After a quiet ride to Bainbridge Island, we arrived at The Bloedel Reserve. Map in hand, I broke away early from the group to explore the grounds. I had said my good byes and made promises to keep in touch (a promise I intend to keep). With an early departure, my time was limited so instead of flying around in the vain attempt to see it all, I chose to follow the main road back the entrance and take short exploratory jaunts along the way.
I can only speak for myself, but at times, living in the present takes effort, and that was where I was as I made my way down the drive, thinking of what was to come, not of what was happening at that moment. That was until I paused and looked across this lake. In an instance thoughts of travel itineraries were swept aside and replaced with wonder and awe. I saw tremendous stands of trees in earlier gardens and on my morning runs, but there, as I stood in the rain, alone, I felt the presence of the trees for the first time.

Words like magnificent, powerful and majestic fail to express the feeling one has when you truly experience trees. It is the feeling of being so small as a solitary person and simultaneously as large as life as you experience nature and being in connection with trees. It is feeling the amazing complexity, beauty, history, evolution and life that is nature and knowing you are a part of it. When you let go and experience this you are able to look within and be at peace with yourself; a lot like the tress' reflection in a still lake.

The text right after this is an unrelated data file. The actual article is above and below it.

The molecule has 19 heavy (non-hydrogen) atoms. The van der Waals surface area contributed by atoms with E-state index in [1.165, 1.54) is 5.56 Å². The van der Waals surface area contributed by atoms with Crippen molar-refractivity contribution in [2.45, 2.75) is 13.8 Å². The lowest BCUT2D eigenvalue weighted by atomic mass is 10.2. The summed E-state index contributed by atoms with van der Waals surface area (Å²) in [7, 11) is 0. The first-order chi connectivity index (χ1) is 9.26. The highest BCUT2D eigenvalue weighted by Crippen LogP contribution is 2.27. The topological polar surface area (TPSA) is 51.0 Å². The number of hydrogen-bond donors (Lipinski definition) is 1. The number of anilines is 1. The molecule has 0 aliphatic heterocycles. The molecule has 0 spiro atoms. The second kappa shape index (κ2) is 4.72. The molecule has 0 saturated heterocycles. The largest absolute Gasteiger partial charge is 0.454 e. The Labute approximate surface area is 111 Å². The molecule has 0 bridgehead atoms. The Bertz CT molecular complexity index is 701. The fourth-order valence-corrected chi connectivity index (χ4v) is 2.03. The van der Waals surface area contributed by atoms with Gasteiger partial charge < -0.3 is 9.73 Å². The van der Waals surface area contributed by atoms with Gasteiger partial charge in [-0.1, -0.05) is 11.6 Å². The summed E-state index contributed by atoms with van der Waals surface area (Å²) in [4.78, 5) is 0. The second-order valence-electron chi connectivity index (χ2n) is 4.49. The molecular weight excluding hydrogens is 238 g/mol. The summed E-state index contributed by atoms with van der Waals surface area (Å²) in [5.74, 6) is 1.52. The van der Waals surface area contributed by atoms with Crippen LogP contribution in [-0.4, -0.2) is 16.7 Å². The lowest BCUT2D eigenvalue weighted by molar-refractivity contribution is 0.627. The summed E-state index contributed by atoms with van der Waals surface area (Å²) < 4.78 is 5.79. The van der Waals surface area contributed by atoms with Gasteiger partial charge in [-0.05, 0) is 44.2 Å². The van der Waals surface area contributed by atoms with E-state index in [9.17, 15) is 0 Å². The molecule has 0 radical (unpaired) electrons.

Japanese Gardens and Guest House

Entrance to the Japanese Garden.
The entrance of the Japanese Garden has the same power as a great stand of trees, if we are open to it. Before you pass through the garden gate, the design of this garden foyer guides us to look within, to focus our attention on our immediate surrounding and to de-clutter our mind. Stone, wood and a simple planting create a passageway that is orderly and calm, allowing us to focus on where we are heading, the entrance of a new garden space and experience. The entrance walk to the garden is the space that prepares us for the quiet garden room beyond.
Looking into the garden.

The stone and sand garden compels us to look inward. It is a remarkably calming and soothing space in a setting, the reserve, that is rich in life.

Giving into this garden may take time. It asks us to let go and be quiet, calm and still long enough to clear our minds. I am looking forward to the next Fling, where I will see familiar faces, and I will take the lessons learned from this garden to be still, be calm and live in the moment and not worry about what is yet to come.